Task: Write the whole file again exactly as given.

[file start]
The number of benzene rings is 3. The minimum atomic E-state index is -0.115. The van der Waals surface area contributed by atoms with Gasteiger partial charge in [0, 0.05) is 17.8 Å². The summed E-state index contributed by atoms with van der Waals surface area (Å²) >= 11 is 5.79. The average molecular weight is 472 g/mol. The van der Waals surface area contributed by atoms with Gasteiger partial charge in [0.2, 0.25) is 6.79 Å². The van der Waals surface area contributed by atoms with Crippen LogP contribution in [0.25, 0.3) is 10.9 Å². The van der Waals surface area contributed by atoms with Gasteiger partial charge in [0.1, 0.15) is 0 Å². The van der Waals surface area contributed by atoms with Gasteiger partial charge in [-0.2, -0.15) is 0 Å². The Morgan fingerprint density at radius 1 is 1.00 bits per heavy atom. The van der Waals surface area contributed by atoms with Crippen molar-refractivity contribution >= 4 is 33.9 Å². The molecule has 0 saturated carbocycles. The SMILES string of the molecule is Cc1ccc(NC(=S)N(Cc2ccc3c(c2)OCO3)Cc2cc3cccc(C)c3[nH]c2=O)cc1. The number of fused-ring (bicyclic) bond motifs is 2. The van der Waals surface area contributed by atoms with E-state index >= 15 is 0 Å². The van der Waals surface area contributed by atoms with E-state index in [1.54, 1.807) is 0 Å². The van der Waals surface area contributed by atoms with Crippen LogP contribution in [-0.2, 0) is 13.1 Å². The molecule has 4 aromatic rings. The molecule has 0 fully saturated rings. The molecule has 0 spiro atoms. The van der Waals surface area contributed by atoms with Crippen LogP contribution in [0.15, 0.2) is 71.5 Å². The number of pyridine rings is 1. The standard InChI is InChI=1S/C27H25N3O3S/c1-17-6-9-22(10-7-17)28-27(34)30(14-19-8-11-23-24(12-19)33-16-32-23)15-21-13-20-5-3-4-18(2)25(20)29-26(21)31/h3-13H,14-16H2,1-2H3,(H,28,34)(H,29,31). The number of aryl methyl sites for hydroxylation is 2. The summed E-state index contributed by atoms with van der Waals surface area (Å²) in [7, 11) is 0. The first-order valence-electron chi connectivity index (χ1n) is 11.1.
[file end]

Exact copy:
The number of benzene rings is 3. The minimum atomic E-state index is -0.115. The van der Waals surface area contributed by atoms with Gasteiger partial charge in [0, 0.05) is 17.8 Å². The summed E-state index contributed by atoms with van der Waals surface area (Å²) >= 11 is 5.79. The average molecular weight is 472 g/mol. The van der Waals surface area contributed by atoms with Gasteiger partial charge in [0.2, 0.25) is 6.79 Å². The van der Waals surface area contributed by atoms with Crippen LogP contribution in [0.25, 0.3) is 10.9 Å². The van der Waals surface area contributed by atoms with Gasteiger partial charge in [0.1, 0.15) is 0 Å². The van der Waals surface area contributed by atoms with Gasteiger partial charge in [-0.2, -0.15) is 0 Å². The Morgan fingerprint density at radius 1 is 1.00 bits per heavy atom. The van der Waals surface area contributed by atoms with Crippen molar-refractivity contribution >= 4 is 33.9 Å². The molecule has 0 saturated carbocycles. The SMILES string of the molecule is Cc1ccc(NC(=S)N(Cc2ccc3c(c2)OCO3)Cc2cc3cccc(C)c3[nH]c2=O)cc1. The number of fused-ring (bicyclic) bond motifs is 2. The van der Waals surface area contributed by atoms with E-state index >= 15 is 0 Å². The van der Waals surface area contributed by atoms with E-state index in [1.54, 1.807) is 0 Å². The van der Waals surface area contributed by atoms with Crippen LogP contribution in [-0.2, 0) is 13.1 Å². The molecule has 4 aromatic rings. The molecule has 0 fully saturated rings. The molecule has 0 spiro atoms. The van der Waals surface area contributed by atoms with Crippen LogP contribution in [0.15, 0.2) is 71.5 Å². The number of pyridine rings is 1. The standard InChI is InChI=1S/C27H25N3O3S/c1-17-6-9-22(10-7-17)28-27(34)30(14-19-8-11-23-24(12-19)33-16-32-23)15-21-13-20-5-3-4-18(2)25(20)29-26(21)31/h3-13H,14-16H2,1-2H3,(H,28,34)(H,29,31). The number of aryl methyl sites for hydroxylation is 2. The summed E-state index contributed by atoms with van der Waals surface area (Å²) in [7, 11) is 0. The first-order valence-electron chi connectivity index (χ1n) is 11.1.